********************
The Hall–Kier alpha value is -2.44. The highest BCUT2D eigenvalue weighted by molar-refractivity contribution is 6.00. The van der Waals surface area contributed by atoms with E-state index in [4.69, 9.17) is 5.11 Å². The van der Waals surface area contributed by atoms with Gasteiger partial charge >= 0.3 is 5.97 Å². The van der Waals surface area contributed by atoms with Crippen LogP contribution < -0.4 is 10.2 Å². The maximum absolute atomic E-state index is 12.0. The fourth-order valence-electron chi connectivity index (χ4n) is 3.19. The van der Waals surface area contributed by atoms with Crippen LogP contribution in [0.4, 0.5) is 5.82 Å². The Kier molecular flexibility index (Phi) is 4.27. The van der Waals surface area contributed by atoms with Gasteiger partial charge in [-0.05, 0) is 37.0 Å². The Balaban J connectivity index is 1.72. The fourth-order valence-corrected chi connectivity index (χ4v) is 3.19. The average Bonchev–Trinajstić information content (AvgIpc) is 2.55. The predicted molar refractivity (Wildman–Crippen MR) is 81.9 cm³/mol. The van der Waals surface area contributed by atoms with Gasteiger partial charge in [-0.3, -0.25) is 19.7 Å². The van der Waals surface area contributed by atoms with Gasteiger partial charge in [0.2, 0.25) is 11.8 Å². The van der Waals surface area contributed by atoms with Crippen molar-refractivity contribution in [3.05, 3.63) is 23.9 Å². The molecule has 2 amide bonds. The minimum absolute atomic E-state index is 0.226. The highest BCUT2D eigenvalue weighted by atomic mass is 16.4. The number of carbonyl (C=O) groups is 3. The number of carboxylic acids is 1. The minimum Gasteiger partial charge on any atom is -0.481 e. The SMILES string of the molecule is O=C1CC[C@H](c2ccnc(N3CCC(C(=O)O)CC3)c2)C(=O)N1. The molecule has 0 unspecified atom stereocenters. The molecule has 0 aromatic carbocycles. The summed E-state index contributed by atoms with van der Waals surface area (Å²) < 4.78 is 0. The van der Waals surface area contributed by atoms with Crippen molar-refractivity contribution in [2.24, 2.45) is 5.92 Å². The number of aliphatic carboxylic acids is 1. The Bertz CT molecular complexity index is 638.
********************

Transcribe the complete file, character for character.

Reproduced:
The Hall–Kier alpha value is -2.44. The highest BCUT2D eigenvalue weighted by molar-refractivity contribution is 6.00. The van der Waals surface area contributed by atoms with E-state index in [4.69, 9.17) is 5.11 Å². The van der Waals surface area contributed by atoms with Gasteiger partial charge >= 0.3 is 5.97 Å². The van der Waals surface area contributed by atoms with Crippen LogP contribution < -0.4 is 10.2 Å². The maximum absolute atomic E-state index is 12.0. The fourth-order valence-electron chi connectivity index (χ4n) is 3.19. The van der Waals surface area contributed by atoms with Crippen LogP contribution in [0.4, 0.5) is 5.82 Å². The Kier molecular flexibility index (Phi) is 4.27. The van der Waals surface area contributed by atoms with Gasteiger partial charge in [-0.05, 0) is 37.0 Å². The Balaban J connectivity index is 1.72. The fourth-order valence-corrected chi connectivity index (χ4v) is 3.19. The average Bonchev–Trinajstić information content (AvgIpc) is 2.55. The predicted molar refractivity (Wildman–Crippen MR) is 81.9 cm³/mol. The van der Waals surface area contributed by atoms with Gasteiger partial charge in [-0.3, -0.25) is 19.7 Å². The van der Waals surface area contributed by atoms with Gasteiger partial charge in [0.2, 0.25) is 11.8 Å². The van der Waals surface area contributed by atoms with Crippen molar-refractivity contribution in [3.05, 3.63) is 23.9 Å². The molecule has 2 amide bonds. The minimum absolute atomic E-state index is 0.226. The highest BCUT2D eigenvalue weighted by atomic mass is 16.4. The number of carbonyl (C=O) groups is 3. The number of carboxylic acids is 1. The minimum Gasteiger partial charge on any atom is -0.481 e. The SMILES string of the molecule is O=C1CC[C@H](c2ccnc(N3CCC(C(=O)O)CC3)c2)C(=O)N1. The molecule has 0 unspecified atom stereocenters. The molecule has 0 aromatic carbocycles. The summed E-state index contributed by atoms with van der Waals surface area (Å²) < 4.78 is 0. The van der Waals surface area contributed by atoms with Crippen molar-refractivity contribution in [2.24, 2.45) is 5.92 Å². The number of aliphatic carboxylic acids is 1. The Bertz CT molecular complexity index is 638.